|Date(s):||June 15, 1862 to April 9, 1865|
|Location(s):||DARLINGTON, South Carolina|
|Course:||“America, 1820-1890 (2007),” Furman University|
Onward the brigade marched, through the murderous fire pouring down from the ridge. These men were tried and tested through the forge of combat and had developed camaraderie and a sense of pride. These men were the soldiers of Gregg's Brigade.
The History of a Brigade of South Carolinians, known first as "Gregg's" and subsequently as "McGowan's brigade", written by James Fitz James Caldwell, gives a detailed and vivid description of the experiences of this brigade over the span of roughly three years. This brigade saw action in many battles of the American Civil War, including the battles of Richmond, the Second Battle of Manassas, Sharpsburg, Fredericksburg, Chancellorsville, and Gettysburg. Caldwell describes the actions the brigade took part in, and at the end of each section lists the names and ranks of those soldiers from the brigade killed or wounded in that action. If a commanding officer is killed, Caldwell devotes a special remembrance of that officer as a man and a soldier, as a kind of memorial.
In this book, Caldwell goes into great detail about the brigade and their combat experiences. One scene which is quite striking is one in which he passed by a breastwork that had caught fire due to exploding ammunition. Caldwell saw the charred bodies of men who were caught in the inferno, and described how their bodies showed the last moments of their life, arms in the air trying to ward off the flames. In the descriptions of the battles, he usually showed his sense of pride and camaraderie. There was only one instance of when he was ashamed of his brigade, and that was when they were unable to hold the line against a Union assault. Caldwell also mentions the support of the Southern women. He says that the women incite dissention among the soldiers and have been so worn down by loss and hardship that they had given up and left the men to their own devices.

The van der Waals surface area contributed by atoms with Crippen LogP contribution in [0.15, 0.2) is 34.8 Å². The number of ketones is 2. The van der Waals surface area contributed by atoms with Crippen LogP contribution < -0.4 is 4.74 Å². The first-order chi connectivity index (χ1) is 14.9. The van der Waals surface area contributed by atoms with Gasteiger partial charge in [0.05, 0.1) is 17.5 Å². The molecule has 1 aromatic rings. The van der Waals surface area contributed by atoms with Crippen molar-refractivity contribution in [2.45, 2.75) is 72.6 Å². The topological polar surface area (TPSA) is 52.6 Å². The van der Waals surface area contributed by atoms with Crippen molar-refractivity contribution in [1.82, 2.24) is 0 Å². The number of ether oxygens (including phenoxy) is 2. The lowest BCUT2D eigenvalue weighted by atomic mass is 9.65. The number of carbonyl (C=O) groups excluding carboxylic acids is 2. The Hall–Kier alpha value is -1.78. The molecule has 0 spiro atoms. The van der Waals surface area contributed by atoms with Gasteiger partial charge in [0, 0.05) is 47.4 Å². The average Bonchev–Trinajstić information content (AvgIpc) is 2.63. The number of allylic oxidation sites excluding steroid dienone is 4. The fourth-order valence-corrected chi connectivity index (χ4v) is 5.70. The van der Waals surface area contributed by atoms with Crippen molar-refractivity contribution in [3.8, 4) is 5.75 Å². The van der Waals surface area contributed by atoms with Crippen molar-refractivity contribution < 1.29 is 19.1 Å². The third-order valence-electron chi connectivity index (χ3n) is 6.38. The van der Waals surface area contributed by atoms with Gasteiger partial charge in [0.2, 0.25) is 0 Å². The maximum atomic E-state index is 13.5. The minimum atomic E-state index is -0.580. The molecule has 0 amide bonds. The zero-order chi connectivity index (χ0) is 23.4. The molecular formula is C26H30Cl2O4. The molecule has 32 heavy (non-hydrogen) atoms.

The secondary sources support the events described in Caldwell's book. Brunson's Pee Dee Light Artillery is based around the Light Artillery of Gregg's Brigade and does reference many of the things Caldwell does, including the brigade's involvement at Sharpsburg and Gettysburg and Orr's Rifle division. On page seven, Brunson also gives the account of Gregg's death in the battle of Fredericksburg by being "mortally wounded by a bullet through his spine." Brown's A Colonel at Gettysburg and Spotsylvania also supports Caldwell's recollections, including the death of Captain Haskell of the Sharpshooters Battalion on page 86.